Gen Z Design Work Around Themselves

Gen Z Design Work Around Themselves

Gen Z Design Work Around Themselves

Gen Z Design Work Around Themselves

Gen Z Design Work Around Themselves

A study compiled by global marketplace Fiverr has revealed that the UK’s “Gen Z” reject traditional 9-5 roles in favour of greater flexibility.

Fiverr conducted a world-wide piece of research on the career aspirations of Gen Z workers. The results of the study, which included 2,000 respondents from the UK, reflects a desire for personal autonomy at work, with 71 percent of people surveyed saying that they were either planning to freelance or already do. An additional 36 percent said that their ultimate aspiration was to work for themselves.

Gen Z are defined as people in the 16-26 age bracket who have grown up with digital technology.

The findings indicate Gen Z believe that financial independence is possible without relying on one specific working pattern. 39 percent of respondents said that a fulfilling job can either be a full-time or freelance role. Meanwhile, a third of those surveyed said that their work ethic is influenced by the passion they have for their job.

In recent weeks, business leaders have expressed concern that workers in the post-pandemic age prefer to stay away from the office. However, remote working seems to be less of a concern for Gen Z, with only 24% of 16-25 year olds considering remote work a factor when applying for jobs.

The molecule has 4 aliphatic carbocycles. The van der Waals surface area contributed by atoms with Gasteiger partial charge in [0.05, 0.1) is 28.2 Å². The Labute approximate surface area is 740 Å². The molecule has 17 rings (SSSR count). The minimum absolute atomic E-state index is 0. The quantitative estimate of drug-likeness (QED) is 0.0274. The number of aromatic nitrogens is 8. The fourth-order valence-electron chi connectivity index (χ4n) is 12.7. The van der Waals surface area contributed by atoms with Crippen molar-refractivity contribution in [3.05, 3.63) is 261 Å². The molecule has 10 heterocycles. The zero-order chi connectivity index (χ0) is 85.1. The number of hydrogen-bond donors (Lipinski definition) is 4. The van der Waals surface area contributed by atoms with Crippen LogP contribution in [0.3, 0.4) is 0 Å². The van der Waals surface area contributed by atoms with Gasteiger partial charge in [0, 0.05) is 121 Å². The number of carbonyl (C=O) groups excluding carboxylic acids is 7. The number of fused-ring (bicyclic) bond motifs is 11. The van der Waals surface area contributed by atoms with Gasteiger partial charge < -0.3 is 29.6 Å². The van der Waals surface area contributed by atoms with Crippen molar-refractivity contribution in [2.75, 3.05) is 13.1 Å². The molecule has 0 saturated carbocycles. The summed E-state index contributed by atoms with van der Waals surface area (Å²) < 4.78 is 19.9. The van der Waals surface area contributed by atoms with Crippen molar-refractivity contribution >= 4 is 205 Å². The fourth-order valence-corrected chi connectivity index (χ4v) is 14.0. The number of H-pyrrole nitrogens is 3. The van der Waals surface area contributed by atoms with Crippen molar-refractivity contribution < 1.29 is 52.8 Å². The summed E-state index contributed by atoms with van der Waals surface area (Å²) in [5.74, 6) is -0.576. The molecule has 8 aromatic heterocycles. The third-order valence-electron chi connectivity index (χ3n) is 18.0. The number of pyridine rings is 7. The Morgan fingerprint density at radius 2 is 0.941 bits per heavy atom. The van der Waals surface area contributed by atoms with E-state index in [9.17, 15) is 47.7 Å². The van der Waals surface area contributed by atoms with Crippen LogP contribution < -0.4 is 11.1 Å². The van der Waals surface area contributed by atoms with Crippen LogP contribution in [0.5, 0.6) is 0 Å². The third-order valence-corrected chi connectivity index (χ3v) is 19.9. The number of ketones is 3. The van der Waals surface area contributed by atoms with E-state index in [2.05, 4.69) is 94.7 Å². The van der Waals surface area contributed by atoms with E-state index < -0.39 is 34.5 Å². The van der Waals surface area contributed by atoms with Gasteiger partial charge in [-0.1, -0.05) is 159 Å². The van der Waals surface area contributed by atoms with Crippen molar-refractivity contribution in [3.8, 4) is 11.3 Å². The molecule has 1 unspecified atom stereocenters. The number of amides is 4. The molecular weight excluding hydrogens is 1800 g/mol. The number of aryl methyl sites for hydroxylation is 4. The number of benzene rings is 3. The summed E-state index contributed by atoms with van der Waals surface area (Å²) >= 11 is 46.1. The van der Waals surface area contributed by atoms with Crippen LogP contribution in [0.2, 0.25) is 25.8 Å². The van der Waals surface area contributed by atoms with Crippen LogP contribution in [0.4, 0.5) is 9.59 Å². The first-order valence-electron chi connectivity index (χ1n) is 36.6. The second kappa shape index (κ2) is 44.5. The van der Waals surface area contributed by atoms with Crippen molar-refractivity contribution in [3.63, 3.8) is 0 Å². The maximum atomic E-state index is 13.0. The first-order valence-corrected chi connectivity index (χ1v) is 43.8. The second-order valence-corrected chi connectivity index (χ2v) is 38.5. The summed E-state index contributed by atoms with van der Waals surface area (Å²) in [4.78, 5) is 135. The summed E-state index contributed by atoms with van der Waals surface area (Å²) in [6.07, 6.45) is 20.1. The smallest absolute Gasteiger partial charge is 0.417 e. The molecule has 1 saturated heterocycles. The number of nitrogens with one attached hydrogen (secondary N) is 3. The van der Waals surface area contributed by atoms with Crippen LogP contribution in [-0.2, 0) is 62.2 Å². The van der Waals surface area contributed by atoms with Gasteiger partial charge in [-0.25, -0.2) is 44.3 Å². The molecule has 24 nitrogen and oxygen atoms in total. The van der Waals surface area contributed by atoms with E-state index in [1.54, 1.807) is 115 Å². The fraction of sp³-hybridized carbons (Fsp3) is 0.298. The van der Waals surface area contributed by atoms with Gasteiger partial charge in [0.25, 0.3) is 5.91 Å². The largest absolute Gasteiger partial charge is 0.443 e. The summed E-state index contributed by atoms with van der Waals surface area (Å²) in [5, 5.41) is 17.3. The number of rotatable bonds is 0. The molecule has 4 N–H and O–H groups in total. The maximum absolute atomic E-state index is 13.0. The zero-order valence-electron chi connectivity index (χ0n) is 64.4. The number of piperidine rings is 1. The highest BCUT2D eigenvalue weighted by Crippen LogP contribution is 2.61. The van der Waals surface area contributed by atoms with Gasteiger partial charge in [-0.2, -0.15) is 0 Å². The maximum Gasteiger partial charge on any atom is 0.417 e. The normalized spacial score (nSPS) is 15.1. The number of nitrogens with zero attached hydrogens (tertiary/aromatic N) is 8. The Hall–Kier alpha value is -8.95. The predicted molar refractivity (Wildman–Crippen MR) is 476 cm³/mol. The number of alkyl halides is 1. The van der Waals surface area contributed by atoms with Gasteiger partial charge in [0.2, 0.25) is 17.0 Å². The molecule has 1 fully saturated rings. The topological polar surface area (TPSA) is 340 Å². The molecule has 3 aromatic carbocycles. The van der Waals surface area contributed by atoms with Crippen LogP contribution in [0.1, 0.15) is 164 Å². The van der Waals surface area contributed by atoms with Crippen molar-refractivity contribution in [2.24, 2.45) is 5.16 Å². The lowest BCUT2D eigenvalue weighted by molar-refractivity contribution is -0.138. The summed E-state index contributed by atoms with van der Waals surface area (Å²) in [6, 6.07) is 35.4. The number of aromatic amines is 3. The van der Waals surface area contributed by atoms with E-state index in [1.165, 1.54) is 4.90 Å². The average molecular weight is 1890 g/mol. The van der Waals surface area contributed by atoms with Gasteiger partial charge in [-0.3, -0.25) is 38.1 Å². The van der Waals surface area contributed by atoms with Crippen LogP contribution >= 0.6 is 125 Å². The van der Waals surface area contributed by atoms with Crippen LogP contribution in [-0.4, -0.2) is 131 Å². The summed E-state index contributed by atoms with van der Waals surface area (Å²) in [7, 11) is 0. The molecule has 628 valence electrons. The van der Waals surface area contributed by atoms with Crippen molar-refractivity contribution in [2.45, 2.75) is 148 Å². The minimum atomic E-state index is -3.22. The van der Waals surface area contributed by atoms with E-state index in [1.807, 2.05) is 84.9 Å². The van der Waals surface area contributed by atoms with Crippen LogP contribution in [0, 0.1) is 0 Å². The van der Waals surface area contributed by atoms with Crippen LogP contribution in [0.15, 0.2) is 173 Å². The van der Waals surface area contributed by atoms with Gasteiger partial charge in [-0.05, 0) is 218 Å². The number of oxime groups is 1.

Gen Z’s relative lack of interest in remote working stands in sharp contrast to the approach favoured by older workers. Recent statistics published by Linkedin reveal that one third of UK workers would quit their jobs if company chiefs made them return to the office full-time.

The Workers Union Says…

Gen Z workers have grown up with a level of technical comfort that enables them to imagine a different working future. It is a future no longer constrained by prescriptive working patterns or a regular place of work. It is a future where work is a way to fund a lifestyle rather than a lifestyle itself.

Their approach is an expression of the information age and a pathfinder for the jobs of the future. Whatever exists now in terms of employer/employee relations is on the cusp of dissolving, as more information literate young workers use tech to access the global marketplace, rather than rely on traditional models of employment.

It is now up to execs to offer working arrangements that reflect this new reality or lose the race for global talent.

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